after 49 minutes of mat work. The
second fall was secured by the local
grappler .with a wristlock and body
scissors after 25 minutes. Vic Ny-
gren, local amateur, 'won two
straight falls from Richards of Scio
in a preliminary match.
J. Von Schelle of Belgium won the
100-yard swimming championship of
Britain at Belton recently, covering the
distance in 56 2-5 seconds in the decid
ing heat. C. K. Bailie, champion of
Scotland, rated favorite by many, suf
fered a slump on reaching England and
swam unplaced, but proved shortly that
the. - claims made xor.--h.im -arers .. sell
founded, for he did the century in &6 1-5
at Liverpool a couple of days later.
The classic British eprint, which set
tled the question of European leadership,
again called attention' to the runner-up,
Bailie, who is regarded in his country
swimmer of International possi
bilities. A boy of 18, Bailie captured
the Scottish title in 56 2-5 seconds and
this in spite of a poor stroke. He swims
awkwardly, with muscles tense. But
after 'the British championship test one
of England's foremost experts expssed
tne Deuet tnat tne nigniana youtn soon
will do the hundred in 54 -seconds or
better. If he learns to relax. At Bailie's
age'lt is not difficult to overco'meTaults.
Says one of the New York dailies in
regard to competitive swimming for
school girls: Water sports are grow
ing increasingly popular with the student
lassies, and it teems a pity that the
local public school athletio league, whose
aquatic activities for boys have been so
wondertuiiy successful, ao.es not en
courage girls with similar events. Actu
ally swimming is a branch of athletics
in a class by Itself, not only because
ability in natation Is the. means of pro
tecting and saving life, but there is no
more beneficial form of exercise. There
i particular reason, therefore, for offer
ing young girls an Incentive to practice
and develop the proficiency necessary to
meet emergencies adequately. The great
est -of incentives is afforded by competi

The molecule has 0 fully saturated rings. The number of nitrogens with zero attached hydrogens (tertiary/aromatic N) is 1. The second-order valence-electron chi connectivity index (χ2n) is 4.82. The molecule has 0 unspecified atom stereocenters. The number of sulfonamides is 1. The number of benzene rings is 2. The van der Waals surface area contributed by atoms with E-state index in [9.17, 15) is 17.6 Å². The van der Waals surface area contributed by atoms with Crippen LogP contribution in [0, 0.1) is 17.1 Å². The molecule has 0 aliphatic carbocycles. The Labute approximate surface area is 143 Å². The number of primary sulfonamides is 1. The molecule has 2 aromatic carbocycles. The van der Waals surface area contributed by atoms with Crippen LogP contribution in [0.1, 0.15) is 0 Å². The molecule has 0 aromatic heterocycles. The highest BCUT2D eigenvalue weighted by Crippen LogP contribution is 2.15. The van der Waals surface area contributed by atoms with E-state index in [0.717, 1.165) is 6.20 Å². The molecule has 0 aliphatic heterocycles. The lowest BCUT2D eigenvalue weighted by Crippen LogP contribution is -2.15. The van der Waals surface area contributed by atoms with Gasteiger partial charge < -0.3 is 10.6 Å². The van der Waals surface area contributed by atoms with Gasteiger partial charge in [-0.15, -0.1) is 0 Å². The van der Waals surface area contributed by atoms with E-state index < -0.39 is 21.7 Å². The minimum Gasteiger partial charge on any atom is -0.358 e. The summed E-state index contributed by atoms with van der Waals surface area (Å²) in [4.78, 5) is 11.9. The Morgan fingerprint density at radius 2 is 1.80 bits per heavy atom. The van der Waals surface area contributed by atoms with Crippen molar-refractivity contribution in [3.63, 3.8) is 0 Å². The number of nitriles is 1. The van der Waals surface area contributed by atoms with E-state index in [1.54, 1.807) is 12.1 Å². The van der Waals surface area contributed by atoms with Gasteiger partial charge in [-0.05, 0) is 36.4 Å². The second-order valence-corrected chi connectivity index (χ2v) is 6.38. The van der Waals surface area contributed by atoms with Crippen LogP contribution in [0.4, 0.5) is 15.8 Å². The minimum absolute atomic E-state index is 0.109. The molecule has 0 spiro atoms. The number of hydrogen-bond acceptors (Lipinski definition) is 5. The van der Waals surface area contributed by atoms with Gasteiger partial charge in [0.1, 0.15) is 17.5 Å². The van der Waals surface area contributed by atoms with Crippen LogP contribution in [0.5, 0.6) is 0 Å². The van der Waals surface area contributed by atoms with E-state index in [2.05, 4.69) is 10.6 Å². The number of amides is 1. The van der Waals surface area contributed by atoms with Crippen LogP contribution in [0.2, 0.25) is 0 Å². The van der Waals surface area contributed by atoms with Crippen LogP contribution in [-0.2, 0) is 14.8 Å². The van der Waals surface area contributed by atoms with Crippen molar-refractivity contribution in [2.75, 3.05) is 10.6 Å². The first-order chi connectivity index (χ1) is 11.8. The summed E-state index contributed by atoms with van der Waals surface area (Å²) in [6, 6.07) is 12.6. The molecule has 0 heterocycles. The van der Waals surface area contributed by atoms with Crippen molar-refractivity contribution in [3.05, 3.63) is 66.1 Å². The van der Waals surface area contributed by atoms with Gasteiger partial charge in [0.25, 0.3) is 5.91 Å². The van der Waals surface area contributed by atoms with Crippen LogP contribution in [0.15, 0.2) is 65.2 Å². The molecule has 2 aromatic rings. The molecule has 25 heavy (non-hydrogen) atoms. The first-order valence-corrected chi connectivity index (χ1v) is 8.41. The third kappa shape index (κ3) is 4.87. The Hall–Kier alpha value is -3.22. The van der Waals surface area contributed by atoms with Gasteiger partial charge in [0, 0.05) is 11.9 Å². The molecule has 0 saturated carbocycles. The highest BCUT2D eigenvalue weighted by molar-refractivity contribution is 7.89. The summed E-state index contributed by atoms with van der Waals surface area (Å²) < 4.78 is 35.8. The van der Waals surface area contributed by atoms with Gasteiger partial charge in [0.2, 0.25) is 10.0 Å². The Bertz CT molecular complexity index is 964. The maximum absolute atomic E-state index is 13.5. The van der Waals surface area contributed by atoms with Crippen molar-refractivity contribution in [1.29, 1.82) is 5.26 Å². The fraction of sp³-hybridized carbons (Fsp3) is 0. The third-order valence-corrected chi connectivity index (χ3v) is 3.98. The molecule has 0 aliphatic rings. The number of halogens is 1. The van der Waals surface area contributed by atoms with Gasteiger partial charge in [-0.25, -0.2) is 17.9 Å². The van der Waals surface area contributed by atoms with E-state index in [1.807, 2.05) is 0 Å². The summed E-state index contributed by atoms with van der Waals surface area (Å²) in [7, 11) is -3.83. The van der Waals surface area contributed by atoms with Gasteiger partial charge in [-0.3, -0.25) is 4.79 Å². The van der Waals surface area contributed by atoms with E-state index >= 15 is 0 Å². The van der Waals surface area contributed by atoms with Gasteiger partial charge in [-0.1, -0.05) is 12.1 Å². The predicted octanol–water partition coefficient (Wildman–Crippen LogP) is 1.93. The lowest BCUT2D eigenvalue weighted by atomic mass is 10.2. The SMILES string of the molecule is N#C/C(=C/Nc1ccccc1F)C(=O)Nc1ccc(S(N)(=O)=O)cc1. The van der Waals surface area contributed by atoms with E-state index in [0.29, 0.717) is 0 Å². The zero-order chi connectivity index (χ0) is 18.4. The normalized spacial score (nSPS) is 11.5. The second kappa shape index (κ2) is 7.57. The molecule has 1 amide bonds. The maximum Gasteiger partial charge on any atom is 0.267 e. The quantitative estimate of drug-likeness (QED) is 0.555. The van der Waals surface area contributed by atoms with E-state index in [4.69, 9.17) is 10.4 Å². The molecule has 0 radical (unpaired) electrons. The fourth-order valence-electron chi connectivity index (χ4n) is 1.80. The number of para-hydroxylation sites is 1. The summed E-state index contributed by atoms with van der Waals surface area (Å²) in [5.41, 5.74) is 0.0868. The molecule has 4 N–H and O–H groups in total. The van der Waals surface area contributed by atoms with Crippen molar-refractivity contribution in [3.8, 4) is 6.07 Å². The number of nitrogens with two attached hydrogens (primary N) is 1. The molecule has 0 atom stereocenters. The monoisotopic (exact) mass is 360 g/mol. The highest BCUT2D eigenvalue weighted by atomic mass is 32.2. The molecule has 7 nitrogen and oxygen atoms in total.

tion." That applies not only to New York,
but to every city and town in the coun
try. While many schools for girls teach
swimming, experience has demonstrated
that mere instruction does not attain
the aim in view. A large percentage of
th students learn to - paddle a - few
strokes and go no further. ' This does
not help them In case of danger. To
make them persevere until they gain
real skill some Inducement is Imperative.
Competition is the logical solution, tor
school girls are keenly interested in
sports nowadays. If air schools for girls
were to foster competitive aquatics loss
of life by drowning would be reduced
The recent offer of the Illinois Ath
letio club to guarantee $2000 for the
trip of the Olympic club water polo team
to the 1923 national amateur athletic
union championship tournament in Chi
cago baa been -declined by- the Sail Fran
cisco organization. The reason assigned
is that some star members of the team,
Including Gardner, Netherington, Carson
and Howell, are either at college or in
business and cannot spare time for the
Meanwhile Stanford university has re
quested permission to stage th junior
national water polo title tourney for
1922, relinquished by the Pacific North
west association owinr to Insufficient
entries. If the request is granted the
championship fixture will be held in the
college pool shortly and- -the teams- of
California, Olympic club, Neptune Beach,
Pacific City Swimming club and Stan-
I lord have promised to take part
Cardinal Player Now Likely
to Become President.
SOME SIDESTEP HONOR
Suggestion of General Strike to
Force Minimum Wage Scoffed
at by Owner of Giants.
(By Chicago Tribune Leased Wire.)
NEW YORK, Dec 22. It begins
to look as if Jack Fournier, the first
baseman of the St. Louis Cardinals,
will be forced to accept the presi
dency of the players' union by de
fault Frank Frisch of the Giants
has already declined to be a nomi
nee for the office, and today it was
learned that George Burns of the
Reds, the leading candidate, has- also
notified the union that he would
not consent to holding the chief
Two Refuse Honor.
According to John J. McG-raw.
Burns made this statement to Hans
Lobert, ex-hird baseman of the
Giants, and George is now said to
have withdrawn from the race. This
puts the issue squarely up to Four
nier. The odd part of this develop
ment is that the Cardinals asked
waivers on the Frenchman three
times last season and recently tried
to trade him to Brooklyn or Boston.
There is'a probability that Fournier
will be sent to a minor league team,
which would be a queer fate for the
prospective president of Jhe major
league players' union.
Nominee Withdraws Name.
Arthur Fletcher, one of the three
nominees for vice-president, also
has withdrawn gracefully from the
race. Fletcher is now manager of
the Phillies, and he considers that
it would be a quaint performance to
be an officer of the union, and head
of the Phils at the same time.
President Baker Is understood to
have the same ideas on the subject.
McGraw scoffed at the suggestion
that' the union might call a general
strike or demand a minimum wage
of $5000. He gave it as his opinion
that the players could never hold out
against the magnates if the latter
should threaten to cut the athletes
off from their bread and butter.
FEEDING PLACES NEEDED
WESTERN WATER FOWL IN
Oregon Wild Ducks Said to Have
Died of Starvation ; Biolog